As we prepared for the day, it was hard to imagine how Maine could top what it showed us yesterday.
When the bad weather pushed out last week, it left us clear skies and calmer winds. Since then we’ve had warmer temperatures and have been able to enjoy Maine’s scenery.
And what we’ve seen so far has been spectacular.
|Date||Thursday, September 14, 2017|
|Weather||Sunny with a high temperature in the mid 70s|
|Trail Conditions||After a steep ascent and difficult descent, the trail became more hikeable|
The weather for today looked good, but the hiking looked to be difficult.
We would be continuing our climb from Baldpate Lean-to up Baldpate Mountain. From the mountain profile shown in the trail guides, the climb looked daunting.
Based on that and the distance we had to the next shelter, we decided to stay put last night at the shelter, which would give us more time for the climb this morning.
The climb was unexpectedly easy. Starting out, there were even steps to make the first part of the climb especially easy.
In almost no time we were standing at the top of Baldpate’s west peak. We had an outstanding view ahead to the east peak.
The gap between the two peaks didn’t drop down much, so making our way to the east peak was not difficult, though it contained a peril if we weren’t careful.
The terrain through this section was a combination of rock slabs and alpine bog.
The trail passed a deep mud pit. It looked as though it could have swallowed a careless hiker.
With a little bit of difficulty to stay balanced on the puncheons, I managed to avoid falling in.
The east peak of Baldpate Mountain was completely exposed. The trail went up solid rock.
It occurred to me that if I were heading in the opposite direction in wet or icy conditions, the only practical way to do that would be to slide down on my butt.
Thankfully, I was going up and today was warm and dry.
Because it was open, the view backwards was as interesting as the view forward.
This was a steep climb, so at times we needed to use our hands to maintain balance and continue moving forward. Trekking poles were useless.
The summit was broad and flat. Tall cairns helped to mark the way across.
Before heading down the other side, Tengo, Stick and I stopped at the top of the peak for a selfie.
The time was only 9:30 a.m., and we had plenty of time for the rest of the day’s hiking.
Descending from the east peak was much more difficult. The trail was mostly made of rock slabs, and where they were pitched downward they were surprisingly slippery.
We stopped for lunch at Frye Notch Lean-to. Gimli, Frodo and Samwise joined us a short time later.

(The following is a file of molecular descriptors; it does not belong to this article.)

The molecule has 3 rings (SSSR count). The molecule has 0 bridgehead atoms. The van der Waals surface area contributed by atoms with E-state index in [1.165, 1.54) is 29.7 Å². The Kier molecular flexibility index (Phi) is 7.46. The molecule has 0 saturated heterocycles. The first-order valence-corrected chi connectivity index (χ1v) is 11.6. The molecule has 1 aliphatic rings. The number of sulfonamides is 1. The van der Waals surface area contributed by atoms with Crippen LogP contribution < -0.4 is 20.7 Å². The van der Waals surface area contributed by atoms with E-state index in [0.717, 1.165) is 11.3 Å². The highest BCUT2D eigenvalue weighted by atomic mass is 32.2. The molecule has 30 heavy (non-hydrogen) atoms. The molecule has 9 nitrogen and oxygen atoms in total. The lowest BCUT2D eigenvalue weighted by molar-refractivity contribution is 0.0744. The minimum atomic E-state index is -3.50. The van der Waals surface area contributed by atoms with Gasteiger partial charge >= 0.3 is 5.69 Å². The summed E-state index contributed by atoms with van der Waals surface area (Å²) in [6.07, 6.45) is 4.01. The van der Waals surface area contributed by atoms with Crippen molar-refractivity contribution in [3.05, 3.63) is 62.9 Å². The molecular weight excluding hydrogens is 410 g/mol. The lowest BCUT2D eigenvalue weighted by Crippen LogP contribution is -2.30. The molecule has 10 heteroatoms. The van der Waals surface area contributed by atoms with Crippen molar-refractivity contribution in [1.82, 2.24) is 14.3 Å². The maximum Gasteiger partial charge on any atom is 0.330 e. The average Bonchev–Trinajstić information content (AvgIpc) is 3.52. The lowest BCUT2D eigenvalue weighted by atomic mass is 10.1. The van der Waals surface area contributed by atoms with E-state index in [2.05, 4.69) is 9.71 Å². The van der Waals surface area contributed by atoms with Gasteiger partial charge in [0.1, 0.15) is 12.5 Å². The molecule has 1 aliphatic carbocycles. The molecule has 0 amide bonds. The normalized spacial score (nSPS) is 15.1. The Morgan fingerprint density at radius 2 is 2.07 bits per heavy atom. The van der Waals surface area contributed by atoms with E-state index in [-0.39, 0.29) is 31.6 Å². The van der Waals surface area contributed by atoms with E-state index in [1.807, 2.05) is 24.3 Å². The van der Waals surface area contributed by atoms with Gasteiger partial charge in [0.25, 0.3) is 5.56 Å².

While we were there we made plans for stopping in Andover. One of the trail guides mentioned a new hostel, and we decided it looked like it was worth a try. The reviews looked good and we liked that we could call to arrange a pickup from the trail.
After a short climb up and over Surplus Mountain, the trail became easy. We called The Human Nature Hostel and arranged for a pickup on East B Hill Road at 3 p.m.
We arrived at the road at 2:55 p.m., and a few minutes later the hostel’s owner, Yukon, arrived with his mini-bus.
Yukon drove us into Andover, a small town with only a couple businesses. It had a general store that served food, and that was all we needed.
I ordered something called a Bigfoot Burger. Despite the name, it was good.
While we ate, Yukon left to pick up some other hikers at another road crossing. When he returned we got on the bus for a ride to the hostel.
He was building the hostel himself, and though it was not yet done he was able to provide all of the services we would need, either here or at a house he was using while finishing the hostel.
Laundry and the bunks for sleeping were in the hostel. We had to go to the other house to shower because there was a problem with the shower in the hostel. This wasn’t a hassle, though, thanks to the mini-bus.
Later, Yukon took us to Mexico, another small town, but this one had a Walmart.
This would be our last opportunity to resupply at a Walmart, he said.
Yukon was an interesting character. After serving in the Marines, he completed a thru-hike of the AT and trained in outdoor survival skills. Later, he made a couple appearances on the Naked and Afraid reality TV series.
Earlier tonight, while waiting for my turn in the shower, I sat on the deck of the house Yukon was using. I could see from there a range of mountains across the entire horizon. The AT traversed over the whole distance of these mountains.
Sitting here looking at the mountains gave me an opportunity to reflect on where I have been and where I have yet to go.
I've been feeling stronger each day since I entered Maine. Though I've thought before my chances of finishing this long hike were getting better by the day, now I'm truly feeling it.
Maybe it's just my confidence that’s building, but I’m beginning to feel something tugging at me, urging me onward.
When I return to the trail tomorrow Mt. Katahdin will only be about 265 miles away. Its magnetic pull brings me closer with each step.
Such is the way of the world
You can never know
Just where to put all your faith
And how will it grow?
Gonna rise up
Burning black holes in dark memories
Gonna rise up
Turning mistakes into gold
Such is the passage of time
Too fast to fold
Suddenly swallowed by signs
Lo and behold
Gonna rise up
Find my direction magnetically
Gonna rise up
Throw down my ace in the hole